“Now that’s a good question, and the next question will be how much does the material cost, and oh – you’ve got a good income and you should be loaded,” says Joerg, dryly. “It takes approximately two months, but it takes much longer because I have to help with the repairs, and there’s so much to do, and then the bows, and the varnishing.”
However long it takes, something miraculous happens: inanimate wood is fashioned into an instrument capable of producing the most beautiful sounds. And the wood is crucial.
“You always use spruce for the front,” says Joerg. “Spruce is just the best sound quality and it is light for the vibrations. It’s been used for hundreds of years. That’s really important. But for the rest of the instrument you could use basically every hardwood. It has to be seasoned. Maple is still the most common hardwood.”
Joerg brings out his latest cello, a beautiful piece, almost finished and just needing the shine taking out of the varnish. The front is made of spruce and the back is formed from a single slat of maple.
This cello will go into the shop soon. “Already there is someone who wants to play it, and somebody else,” Joerg says.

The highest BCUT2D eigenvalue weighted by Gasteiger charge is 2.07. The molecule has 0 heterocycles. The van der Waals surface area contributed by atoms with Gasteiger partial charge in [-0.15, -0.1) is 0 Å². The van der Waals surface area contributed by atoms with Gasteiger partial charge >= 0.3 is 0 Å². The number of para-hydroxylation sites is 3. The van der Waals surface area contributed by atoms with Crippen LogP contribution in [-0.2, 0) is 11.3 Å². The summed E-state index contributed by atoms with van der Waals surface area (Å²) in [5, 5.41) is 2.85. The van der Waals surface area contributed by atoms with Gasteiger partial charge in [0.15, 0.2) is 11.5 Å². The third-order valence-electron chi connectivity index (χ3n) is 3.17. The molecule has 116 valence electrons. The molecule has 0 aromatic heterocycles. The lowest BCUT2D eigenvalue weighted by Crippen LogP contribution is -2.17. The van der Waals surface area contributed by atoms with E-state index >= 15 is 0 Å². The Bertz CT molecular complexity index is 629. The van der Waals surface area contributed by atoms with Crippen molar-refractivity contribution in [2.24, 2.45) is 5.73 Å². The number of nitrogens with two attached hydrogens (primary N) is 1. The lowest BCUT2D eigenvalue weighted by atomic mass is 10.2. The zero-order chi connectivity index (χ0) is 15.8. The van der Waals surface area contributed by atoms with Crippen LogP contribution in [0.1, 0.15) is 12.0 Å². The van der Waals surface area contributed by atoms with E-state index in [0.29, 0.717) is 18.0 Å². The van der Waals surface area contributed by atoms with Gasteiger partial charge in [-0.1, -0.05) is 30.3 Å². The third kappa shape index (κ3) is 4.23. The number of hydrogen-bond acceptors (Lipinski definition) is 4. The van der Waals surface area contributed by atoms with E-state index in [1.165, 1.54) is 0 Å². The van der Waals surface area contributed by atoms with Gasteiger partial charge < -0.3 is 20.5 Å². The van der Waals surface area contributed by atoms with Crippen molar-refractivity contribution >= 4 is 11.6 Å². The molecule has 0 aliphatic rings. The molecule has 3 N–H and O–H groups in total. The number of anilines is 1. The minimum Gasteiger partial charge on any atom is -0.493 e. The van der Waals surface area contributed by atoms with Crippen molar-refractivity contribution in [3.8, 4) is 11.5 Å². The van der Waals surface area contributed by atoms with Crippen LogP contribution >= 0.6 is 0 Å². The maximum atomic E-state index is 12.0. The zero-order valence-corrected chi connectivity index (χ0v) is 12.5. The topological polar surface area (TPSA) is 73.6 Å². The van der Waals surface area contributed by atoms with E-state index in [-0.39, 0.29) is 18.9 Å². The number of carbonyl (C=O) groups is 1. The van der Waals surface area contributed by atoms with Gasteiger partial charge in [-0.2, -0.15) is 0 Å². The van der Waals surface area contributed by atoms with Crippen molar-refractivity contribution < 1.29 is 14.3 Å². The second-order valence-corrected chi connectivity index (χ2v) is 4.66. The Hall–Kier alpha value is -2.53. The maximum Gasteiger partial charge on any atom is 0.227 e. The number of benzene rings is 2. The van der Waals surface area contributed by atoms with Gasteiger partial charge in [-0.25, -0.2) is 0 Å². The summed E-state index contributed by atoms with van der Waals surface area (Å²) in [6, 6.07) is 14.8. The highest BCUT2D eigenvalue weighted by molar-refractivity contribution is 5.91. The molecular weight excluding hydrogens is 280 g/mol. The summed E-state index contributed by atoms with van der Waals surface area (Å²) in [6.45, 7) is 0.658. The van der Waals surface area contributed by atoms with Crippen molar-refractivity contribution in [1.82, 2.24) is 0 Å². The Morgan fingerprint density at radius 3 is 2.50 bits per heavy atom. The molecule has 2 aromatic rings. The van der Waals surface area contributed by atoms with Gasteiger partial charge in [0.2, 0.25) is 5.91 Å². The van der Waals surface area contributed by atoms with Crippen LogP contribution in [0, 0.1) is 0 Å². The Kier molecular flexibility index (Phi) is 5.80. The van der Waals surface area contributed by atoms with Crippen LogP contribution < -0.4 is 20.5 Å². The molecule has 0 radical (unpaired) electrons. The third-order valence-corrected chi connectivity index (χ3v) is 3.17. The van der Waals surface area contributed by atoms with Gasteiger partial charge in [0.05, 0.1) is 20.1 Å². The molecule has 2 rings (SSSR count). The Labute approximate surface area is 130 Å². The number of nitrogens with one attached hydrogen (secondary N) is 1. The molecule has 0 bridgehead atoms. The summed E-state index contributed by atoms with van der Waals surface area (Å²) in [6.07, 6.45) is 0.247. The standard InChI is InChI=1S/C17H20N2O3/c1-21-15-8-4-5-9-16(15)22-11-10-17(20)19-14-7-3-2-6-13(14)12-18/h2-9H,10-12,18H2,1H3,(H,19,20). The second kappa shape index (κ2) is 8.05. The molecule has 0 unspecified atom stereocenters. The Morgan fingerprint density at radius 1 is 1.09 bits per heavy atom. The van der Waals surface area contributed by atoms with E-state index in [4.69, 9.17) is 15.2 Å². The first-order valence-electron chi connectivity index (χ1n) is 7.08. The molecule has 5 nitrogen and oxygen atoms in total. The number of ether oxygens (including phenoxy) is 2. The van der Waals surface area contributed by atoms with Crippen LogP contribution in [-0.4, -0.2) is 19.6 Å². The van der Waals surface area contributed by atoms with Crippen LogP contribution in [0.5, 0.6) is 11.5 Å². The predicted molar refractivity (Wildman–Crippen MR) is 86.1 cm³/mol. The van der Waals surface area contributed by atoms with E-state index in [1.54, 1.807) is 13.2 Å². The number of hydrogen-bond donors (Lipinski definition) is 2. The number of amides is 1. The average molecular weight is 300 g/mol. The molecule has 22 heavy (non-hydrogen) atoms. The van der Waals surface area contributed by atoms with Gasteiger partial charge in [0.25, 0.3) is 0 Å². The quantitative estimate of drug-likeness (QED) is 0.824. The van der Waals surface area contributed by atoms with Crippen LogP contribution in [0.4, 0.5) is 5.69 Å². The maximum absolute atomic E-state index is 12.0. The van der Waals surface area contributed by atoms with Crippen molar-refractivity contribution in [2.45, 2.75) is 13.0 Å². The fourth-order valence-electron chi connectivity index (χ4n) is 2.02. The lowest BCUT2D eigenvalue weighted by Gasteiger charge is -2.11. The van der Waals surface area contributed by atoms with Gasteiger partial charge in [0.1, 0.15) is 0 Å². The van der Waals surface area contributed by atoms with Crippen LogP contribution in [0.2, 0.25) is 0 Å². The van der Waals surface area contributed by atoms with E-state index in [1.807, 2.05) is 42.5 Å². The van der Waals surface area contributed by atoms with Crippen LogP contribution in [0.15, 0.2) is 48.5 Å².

The Koplins, who came to York in 2010, live upstairs in an apartment that feels like something from Channel 4’s Grand Designs programme, with skylights in the ceiling.
“I did all this myself,” says Joerg, bringing over the coffee as we sit in the kitchen. “Downstairs was basically a recording studio and we knocked everything out. Bare walls, bare ceilings – we’ve done everything ourselves.”
“He’s a genius,” Steffi whispers to me in a delighted giggle.
At the table, Joerg tells how their story began. “We met in Berlin and she was already a violin-maker and then I thought: ‘Oh that’s a good idea, working with wood’.”
Joerg came to the UK to the violin-making school in Newark, studying for three years.
By that stage, Steffi had already studied violin-making at Cremona in Italy for three years, later adding another two years at Newark. She further honed her skills working at violin shops throughout Europe.
Before all this, Steffi was set on a life as a classical violinist and, as a talented child, came second in the Jugend Musiziert competition for young musicians. She still plays and is a violinist with the Academy of St Olave’s, the chamber orchestra led by Alan George, of the Fitzwilliam Quartet, whose bow is downstairs on Joerg’s workbench, awaiting new horse hairs.